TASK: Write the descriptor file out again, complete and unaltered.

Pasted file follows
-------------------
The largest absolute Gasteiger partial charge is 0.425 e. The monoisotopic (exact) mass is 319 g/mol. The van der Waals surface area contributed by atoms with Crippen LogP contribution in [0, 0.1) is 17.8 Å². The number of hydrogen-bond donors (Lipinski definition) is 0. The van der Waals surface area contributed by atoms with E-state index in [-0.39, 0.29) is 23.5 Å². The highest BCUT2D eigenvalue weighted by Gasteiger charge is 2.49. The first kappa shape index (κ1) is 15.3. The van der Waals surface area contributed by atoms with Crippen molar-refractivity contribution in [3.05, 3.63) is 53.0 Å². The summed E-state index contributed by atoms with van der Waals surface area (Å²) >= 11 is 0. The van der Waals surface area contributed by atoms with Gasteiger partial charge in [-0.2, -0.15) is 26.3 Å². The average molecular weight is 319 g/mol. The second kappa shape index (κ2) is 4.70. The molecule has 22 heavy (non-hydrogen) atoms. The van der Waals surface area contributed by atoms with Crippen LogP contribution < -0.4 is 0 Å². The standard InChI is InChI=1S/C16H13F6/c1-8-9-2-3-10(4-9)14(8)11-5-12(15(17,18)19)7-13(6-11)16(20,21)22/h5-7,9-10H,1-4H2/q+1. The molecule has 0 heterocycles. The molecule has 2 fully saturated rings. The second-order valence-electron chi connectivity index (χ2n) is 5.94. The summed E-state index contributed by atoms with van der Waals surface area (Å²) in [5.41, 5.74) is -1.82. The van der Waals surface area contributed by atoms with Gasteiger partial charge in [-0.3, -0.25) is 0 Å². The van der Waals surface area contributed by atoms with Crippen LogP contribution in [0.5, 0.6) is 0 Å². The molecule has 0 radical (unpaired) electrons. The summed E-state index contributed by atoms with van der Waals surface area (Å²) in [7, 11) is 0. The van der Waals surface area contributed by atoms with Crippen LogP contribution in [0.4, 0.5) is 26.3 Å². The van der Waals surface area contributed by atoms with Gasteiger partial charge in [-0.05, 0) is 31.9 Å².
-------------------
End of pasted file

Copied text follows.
The largest absolute Gasteiger partial charge is 0.425 e. The monoisotopic (exact) mass is 319 g/mol. The van der Waals surface area contributed by atoms with Crippen LogP contribution in [0, 0.1) is 17.8 Å². The number of hydrogen-bond donors (Lipinski definition) is 0. The van der Waals surface area contributed by atoms with E-state index in [-0.39, 0.29) is 23.5 Å². The highest BCUT2D eigenvalue weighted by Gasteiger charge is 2.49. The first kappa shape index (κ1) is 15.3. The van der Waals surface area contributed by atoms with Crippen molar-refractivity contribution in [3.05, 3.63) is 53.0 Å². The summed E-state index contributed by atoms with van der Waals surface area (Å²) >= 11 is 0. The van der Waals surface area contributed by atoms with Gasteiger partial charge in [-0.2, -0.15) is 26.3 Å². The average molecular weight is 319 g/mol. The second kappa shape index (κ2) is 4.70. The molecule has 22 heavy (non-hydrogen) atoms. The van der Waals surface area contributed by atoms with Crippen LogP contribution < -0.4 is 0 Å². The standard InChI is InChI=1S/C16H13F6/c1-8-9-2-3-10(4-9)14(8)11-5-12(15(17,18)19)7-13(6-11)16(20,21)22/h5-7,9-10H,1-4H2/q+1. The molecule has 0 heterocycles. The molecule has 2 fully saturated rings. The second-order valence-electron chi connectivity index (χ2n) is 5.94. The summed E-state index contributed by atoms with van der Waals surface area (Å²) in [5.41, 5.74) is -1.82. The van der Waals surface area contributed by atoms with Gasteiger partial charge in [-0.3, -0.25) is 0 Å². The van der Waals surface area contributed by atoms with Crippen LogP contribution in [0.5, 0.6) is 0 Å². The molecule has 0 radical (unpaired) electrons. The summed E-state index contributed by atoms with van der Waals surface area (Å²) in [7, 11) is 0. The van der Waals surface area contributed by atoms with Crippen LogP contribution in [0.4, 0.5) is 26.3 Å². The van der Waals surface area contributed by atoms with Gasteiger partial charge in [-0.05, 0) is 31.9 Å².